Missouri River Recovery
Today, the Missouri River hosts a wide variety of interests and uses, all of which are considered in the river's recovery program. They include social, economic, historical and cultural uses such as agriculture, commerce, conservation, energy, environmental, natural resources, navigation, recreation, residential, urban uses and water supply.
These uses have resulted in significant impacts to the Missouri River ecosystem:
The U.S. Army Corps of Engineers, in partnership with the U.S. Fish and Wildlife Service, isconducting a collaborative long-term study authorized by the Water Resources Development Act of 2007. The study, known as the Missouri River Ecosystem Restoration Plan and Environmental Impact Statement will identify the actions required to:
The study will result in a plan that guides the U.S. Army Corps of Engineers' mitigation, restoration, and recovery efforts for the Missouri River for the next 30 to 50 years. Additionally, the study will provide a blueprint for cooperating agencies from other federal agencies, Tribes, state governments and communities throughout the basin to pull from as they desire.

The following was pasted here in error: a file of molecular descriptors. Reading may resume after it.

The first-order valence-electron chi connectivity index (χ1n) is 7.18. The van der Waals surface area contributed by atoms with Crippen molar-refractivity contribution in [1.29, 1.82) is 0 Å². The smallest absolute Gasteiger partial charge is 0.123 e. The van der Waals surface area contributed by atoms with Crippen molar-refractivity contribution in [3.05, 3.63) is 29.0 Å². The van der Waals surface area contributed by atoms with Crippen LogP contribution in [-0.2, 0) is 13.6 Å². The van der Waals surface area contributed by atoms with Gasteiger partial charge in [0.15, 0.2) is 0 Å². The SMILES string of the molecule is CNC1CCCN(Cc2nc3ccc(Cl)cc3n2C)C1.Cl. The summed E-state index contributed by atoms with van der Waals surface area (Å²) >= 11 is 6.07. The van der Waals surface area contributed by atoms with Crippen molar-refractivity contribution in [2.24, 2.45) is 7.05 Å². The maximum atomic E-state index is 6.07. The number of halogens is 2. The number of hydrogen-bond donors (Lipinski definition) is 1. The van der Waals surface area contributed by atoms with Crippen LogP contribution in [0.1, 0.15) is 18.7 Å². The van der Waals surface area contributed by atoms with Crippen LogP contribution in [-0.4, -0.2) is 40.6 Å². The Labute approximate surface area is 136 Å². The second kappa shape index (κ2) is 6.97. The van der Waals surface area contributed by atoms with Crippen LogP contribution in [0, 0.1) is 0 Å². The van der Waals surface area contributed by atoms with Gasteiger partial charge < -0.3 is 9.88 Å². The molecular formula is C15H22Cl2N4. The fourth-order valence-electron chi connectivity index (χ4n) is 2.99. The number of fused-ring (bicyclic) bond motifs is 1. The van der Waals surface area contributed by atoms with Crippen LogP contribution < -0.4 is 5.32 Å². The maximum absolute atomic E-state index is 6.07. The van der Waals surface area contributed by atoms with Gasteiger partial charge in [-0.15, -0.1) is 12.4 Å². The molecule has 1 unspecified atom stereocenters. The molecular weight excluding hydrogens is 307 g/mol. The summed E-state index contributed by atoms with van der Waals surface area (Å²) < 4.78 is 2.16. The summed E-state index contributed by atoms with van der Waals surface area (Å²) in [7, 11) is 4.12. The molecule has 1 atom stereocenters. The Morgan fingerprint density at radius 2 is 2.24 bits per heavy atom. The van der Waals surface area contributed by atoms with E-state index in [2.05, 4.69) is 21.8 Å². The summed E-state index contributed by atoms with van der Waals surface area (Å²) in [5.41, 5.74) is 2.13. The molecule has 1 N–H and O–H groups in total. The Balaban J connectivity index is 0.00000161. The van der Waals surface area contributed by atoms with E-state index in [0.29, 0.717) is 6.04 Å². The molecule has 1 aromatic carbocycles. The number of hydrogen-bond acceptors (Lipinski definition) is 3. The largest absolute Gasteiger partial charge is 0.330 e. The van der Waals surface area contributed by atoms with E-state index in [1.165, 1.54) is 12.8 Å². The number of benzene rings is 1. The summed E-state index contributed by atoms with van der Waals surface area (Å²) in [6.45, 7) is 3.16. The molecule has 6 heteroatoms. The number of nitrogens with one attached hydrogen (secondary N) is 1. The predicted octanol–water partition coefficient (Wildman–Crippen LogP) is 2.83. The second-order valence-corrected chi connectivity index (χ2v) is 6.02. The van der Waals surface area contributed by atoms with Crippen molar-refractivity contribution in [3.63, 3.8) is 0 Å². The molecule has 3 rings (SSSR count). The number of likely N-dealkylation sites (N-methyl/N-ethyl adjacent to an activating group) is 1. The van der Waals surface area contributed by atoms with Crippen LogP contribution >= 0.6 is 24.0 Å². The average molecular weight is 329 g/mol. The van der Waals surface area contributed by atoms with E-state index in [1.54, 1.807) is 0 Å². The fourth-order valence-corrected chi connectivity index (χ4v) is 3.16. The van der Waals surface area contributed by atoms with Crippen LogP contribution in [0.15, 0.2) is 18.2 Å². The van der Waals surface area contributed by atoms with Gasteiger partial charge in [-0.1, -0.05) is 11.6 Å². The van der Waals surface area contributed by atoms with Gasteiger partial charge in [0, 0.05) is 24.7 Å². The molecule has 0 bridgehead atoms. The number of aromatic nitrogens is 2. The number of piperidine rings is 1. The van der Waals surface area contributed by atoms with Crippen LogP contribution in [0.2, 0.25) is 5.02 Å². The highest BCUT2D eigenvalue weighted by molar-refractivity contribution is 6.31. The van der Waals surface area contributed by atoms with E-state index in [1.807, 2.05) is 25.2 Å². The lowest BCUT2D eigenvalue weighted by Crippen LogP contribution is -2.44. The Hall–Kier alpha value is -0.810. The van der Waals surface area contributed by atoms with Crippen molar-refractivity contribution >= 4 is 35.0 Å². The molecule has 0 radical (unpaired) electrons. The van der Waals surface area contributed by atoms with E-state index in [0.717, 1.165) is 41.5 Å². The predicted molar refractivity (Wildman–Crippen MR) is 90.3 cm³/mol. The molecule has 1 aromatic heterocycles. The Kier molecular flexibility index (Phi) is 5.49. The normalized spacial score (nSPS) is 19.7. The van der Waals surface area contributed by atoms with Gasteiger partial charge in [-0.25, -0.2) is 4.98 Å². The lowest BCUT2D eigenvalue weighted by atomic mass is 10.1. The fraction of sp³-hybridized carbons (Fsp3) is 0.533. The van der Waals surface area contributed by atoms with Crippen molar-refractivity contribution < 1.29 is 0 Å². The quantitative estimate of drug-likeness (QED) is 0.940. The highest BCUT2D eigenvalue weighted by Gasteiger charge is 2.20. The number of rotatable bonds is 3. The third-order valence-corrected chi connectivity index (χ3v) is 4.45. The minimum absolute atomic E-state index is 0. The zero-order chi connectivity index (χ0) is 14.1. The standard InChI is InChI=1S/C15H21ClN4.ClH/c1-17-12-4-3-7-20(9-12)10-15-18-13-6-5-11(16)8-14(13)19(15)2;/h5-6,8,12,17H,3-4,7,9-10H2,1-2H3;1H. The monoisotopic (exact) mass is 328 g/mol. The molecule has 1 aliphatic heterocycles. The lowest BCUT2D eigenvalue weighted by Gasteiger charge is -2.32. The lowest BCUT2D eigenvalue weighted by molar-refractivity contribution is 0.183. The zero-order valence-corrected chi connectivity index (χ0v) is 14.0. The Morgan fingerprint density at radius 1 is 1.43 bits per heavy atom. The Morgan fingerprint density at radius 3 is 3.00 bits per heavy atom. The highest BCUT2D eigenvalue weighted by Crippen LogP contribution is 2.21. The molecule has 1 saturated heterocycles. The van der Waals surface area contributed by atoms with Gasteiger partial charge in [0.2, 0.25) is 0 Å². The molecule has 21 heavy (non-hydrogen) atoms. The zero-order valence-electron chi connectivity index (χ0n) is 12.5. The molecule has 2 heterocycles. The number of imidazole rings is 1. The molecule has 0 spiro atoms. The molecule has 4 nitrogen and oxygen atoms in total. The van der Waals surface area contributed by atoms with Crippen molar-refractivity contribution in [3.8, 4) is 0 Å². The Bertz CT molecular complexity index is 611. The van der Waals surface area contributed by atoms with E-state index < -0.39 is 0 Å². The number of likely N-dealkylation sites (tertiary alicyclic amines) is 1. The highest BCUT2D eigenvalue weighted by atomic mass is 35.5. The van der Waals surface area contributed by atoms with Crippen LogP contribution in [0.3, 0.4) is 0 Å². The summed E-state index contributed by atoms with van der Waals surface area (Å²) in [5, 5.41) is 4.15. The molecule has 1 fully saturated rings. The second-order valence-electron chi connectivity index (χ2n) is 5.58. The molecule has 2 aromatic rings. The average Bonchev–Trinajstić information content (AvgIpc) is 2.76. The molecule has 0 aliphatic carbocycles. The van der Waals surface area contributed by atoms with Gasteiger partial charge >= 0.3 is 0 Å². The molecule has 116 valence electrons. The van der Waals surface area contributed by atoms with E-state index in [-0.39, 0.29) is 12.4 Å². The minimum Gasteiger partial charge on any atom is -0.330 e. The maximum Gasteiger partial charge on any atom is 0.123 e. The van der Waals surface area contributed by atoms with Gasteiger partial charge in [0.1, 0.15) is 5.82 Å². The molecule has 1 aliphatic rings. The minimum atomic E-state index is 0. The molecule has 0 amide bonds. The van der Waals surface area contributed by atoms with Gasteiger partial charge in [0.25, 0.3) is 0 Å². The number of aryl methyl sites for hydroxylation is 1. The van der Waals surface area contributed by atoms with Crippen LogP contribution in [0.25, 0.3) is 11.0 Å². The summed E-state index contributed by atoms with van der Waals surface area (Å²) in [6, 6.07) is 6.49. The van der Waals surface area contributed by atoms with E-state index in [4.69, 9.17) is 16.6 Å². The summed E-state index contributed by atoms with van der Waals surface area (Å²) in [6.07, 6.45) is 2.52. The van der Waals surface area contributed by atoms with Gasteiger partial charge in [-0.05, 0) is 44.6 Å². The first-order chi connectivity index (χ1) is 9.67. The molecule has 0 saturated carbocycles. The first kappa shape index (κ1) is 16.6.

The Missouri River drains one-sixth of the United States, encompassing over 529,350 square miles, the river flows 2,341 miles through seven states. The basin is also home to 28 American Indian Tribes. There are many diverse non-governmental stakeholders with lives and livelihoods linked to the river (e.g., farmers, waterway industries, hydro and thermal power, and outdoor recreationists, and many more).
Established in the fall of 2008, the Missouri River Recovery Committee (MRRIC) serves as a basin-wide collaborative forum to come together and develop a shared vision and comprehensive plan for Missouri River recovery.
Authorized by Congress in Section 5018 of the 2007 Water Resources Development Act (WRDA), the Committee is to make recommendation and provide guidance on: 1) a study of the Missouri River and its tributaries known as the Missouri River Ecosystem Recovery Plan (MRERP), and 2) activities in the existing Missouri River recovery and mitigation program (MRRP).